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When done well, eLearning can be a truly effective and engaging learning tool. An eLearning module that works for some learners, but leaves others unable to access the content, isn’t doing its job. This is why accessibility in eLearning is so important.
In this post, you’ll find insights about disability and learning and some practical steps to take in order to develop accessible eLearning content.
What is disability?
Disability and impairment can refer to a huge range of things, including but not limited to: sight, hearing, chronic health conditions, dexterity, mobility.
According to the Papworth Trust:
- In March 2013, 8% of the working-age population in the UK had a disability (and the 2010 US Census showed that 1 in 5 Americans have a disability).
- Almost twice as many adults with impairments experience barriers to education and training opportunities compared to their peers.
- For adults with impairments, the two main barriers to learning are financial reasons (48%) and lack of time (21%).
eLearning is a way of providing training and learning for a lower cost than face-to-face programs and in less time. But another barrier exists for disabled users if eLearning isn’t accessible.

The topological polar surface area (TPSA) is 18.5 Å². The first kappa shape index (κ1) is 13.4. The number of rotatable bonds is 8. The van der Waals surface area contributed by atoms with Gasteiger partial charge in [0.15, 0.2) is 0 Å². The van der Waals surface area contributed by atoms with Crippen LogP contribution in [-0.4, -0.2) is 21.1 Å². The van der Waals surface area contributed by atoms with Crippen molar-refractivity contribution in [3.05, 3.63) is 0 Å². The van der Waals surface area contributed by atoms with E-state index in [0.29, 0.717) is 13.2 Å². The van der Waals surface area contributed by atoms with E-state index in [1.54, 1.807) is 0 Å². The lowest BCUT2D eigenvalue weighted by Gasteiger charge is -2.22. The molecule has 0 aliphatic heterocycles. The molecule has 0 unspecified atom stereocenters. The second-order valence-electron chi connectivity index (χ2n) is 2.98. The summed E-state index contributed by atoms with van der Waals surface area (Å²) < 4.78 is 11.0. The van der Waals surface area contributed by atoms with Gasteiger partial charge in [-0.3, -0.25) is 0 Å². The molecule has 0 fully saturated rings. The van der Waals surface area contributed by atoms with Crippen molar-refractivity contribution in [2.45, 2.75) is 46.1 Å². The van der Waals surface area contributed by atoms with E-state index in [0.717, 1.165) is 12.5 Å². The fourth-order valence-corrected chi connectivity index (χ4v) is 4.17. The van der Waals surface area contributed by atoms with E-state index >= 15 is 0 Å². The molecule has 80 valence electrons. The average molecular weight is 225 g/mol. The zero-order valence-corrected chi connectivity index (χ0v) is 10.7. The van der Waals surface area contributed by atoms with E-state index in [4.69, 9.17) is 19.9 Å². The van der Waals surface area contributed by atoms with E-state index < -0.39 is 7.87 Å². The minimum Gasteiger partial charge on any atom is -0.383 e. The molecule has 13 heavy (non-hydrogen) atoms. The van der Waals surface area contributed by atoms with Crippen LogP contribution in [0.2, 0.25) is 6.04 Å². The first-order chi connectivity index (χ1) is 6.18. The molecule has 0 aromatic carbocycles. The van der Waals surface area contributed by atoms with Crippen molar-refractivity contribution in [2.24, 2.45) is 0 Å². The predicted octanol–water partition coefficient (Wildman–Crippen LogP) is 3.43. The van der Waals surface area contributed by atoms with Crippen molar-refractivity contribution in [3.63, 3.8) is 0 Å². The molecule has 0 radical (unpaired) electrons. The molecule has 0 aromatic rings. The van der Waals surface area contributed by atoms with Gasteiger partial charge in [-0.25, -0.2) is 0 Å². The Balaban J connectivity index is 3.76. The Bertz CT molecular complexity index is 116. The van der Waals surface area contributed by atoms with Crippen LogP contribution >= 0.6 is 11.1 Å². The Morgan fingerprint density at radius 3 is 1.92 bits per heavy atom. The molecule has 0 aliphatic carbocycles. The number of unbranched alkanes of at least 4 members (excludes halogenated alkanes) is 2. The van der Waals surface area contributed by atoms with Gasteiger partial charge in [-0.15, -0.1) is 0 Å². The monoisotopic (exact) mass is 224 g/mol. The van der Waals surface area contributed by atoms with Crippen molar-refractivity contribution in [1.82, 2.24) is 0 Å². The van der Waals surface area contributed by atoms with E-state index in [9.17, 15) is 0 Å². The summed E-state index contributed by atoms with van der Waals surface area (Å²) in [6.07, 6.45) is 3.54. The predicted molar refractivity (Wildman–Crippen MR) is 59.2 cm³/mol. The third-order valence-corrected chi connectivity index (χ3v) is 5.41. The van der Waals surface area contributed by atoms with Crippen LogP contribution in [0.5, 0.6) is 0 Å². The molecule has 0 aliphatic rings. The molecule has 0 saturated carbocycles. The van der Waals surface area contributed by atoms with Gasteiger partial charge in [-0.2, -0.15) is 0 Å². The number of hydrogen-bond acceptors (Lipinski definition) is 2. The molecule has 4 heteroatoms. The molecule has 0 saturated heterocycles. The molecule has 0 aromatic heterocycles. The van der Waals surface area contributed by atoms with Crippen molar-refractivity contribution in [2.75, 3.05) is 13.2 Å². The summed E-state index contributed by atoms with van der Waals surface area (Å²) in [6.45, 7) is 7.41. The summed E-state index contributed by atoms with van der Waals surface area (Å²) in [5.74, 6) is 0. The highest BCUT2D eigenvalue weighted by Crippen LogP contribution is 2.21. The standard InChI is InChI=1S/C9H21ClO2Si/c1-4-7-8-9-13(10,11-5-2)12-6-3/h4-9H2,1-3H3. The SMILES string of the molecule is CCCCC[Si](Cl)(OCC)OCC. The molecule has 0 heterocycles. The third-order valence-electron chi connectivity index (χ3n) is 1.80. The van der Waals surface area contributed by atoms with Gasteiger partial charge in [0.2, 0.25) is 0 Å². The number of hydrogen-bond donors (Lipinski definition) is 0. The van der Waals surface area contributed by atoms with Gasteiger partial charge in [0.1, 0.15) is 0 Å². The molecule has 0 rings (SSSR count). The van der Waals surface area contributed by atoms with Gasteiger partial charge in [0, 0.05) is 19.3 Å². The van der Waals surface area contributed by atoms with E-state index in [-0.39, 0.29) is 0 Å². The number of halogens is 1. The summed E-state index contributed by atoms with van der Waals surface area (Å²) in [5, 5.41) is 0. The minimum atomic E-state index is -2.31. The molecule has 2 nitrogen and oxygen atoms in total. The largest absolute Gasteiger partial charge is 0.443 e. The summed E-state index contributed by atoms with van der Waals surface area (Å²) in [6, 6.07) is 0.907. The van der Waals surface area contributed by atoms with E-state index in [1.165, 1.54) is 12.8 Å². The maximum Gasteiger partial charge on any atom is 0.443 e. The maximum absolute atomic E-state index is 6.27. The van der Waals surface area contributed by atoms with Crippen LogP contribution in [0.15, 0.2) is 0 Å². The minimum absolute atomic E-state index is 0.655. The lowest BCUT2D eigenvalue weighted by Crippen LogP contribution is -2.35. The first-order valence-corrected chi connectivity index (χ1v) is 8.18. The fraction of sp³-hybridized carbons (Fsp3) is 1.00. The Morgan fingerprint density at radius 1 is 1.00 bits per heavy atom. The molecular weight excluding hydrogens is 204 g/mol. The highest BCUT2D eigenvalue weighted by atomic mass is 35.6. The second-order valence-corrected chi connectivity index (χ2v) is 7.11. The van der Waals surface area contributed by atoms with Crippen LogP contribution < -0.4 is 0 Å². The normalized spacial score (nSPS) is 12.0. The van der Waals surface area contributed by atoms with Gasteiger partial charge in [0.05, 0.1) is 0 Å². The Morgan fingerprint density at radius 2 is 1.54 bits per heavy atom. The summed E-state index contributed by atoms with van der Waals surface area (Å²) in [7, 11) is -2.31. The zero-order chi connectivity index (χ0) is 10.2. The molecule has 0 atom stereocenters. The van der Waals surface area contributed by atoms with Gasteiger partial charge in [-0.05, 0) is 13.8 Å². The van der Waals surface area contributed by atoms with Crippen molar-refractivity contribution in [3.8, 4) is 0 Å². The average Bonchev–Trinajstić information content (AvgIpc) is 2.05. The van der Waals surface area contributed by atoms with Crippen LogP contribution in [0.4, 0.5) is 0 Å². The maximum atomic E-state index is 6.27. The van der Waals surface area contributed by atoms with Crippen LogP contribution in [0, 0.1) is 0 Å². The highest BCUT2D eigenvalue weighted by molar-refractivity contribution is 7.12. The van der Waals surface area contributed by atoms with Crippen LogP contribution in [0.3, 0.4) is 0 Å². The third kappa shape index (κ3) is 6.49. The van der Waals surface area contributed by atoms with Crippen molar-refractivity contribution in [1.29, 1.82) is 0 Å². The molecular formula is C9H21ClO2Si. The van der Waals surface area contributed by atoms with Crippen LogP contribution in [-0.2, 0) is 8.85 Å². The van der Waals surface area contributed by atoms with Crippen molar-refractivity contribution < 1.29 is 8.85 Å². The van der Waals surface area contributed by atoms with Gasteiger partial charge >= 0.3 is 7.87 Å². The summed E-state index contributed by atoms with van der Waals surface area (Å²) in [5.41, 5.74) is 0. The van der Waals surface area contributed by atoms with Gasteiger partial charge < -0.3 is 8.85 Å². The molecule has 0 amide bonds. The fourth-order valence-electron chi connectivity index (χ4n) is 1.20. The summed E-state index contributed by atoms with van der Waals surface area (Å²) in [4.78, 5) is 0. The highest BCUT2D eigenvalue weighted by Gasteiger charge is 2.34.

Accommodation vs. accessibility
Accommodation: Only providing content designed for people with disabilities when it is requested.
Example: A person with a visual impairment attends a class with worksheets that have a small font that they can’t read. They have to explain their disability in order to ask for a large print handout, and if this isn’t available then they have to go without the resource provided to their peers.
Accessibility: Making things accessible for people with disabilities all the time. People with disabilities can be sure that they can access content, and know that it was designed by people who anticipated that they would be a part of it and wanted them to be a part of it, as well.
Example: An accessible class would provide additional large print handouts or just make all the handouts large print by default.
How to make accessible eLearning
eLearning creators don’t always know exactly who their content will be going to. But based on the stats above, you can see that it’s pretty likely that the content will go to somebody with a disability. Accommodating disabled users after creating a whole eLearning module is difficult at best and impossible at worst. So, it’s important to consider the needs of disabled users from the start so that they can access the eLearning content you have created.
Accessibility comes down to user-friendliness. eLearning creators already consider how well modules will work for learners with different levels of subject knowledge, different levels of tech-savviness, even different speeds of internet.
Accessibility involves widening our view of user-friendliness to include the factor of disability, and should be considered at of each stage of the eLearning creation process: from initial design to quality control and testing.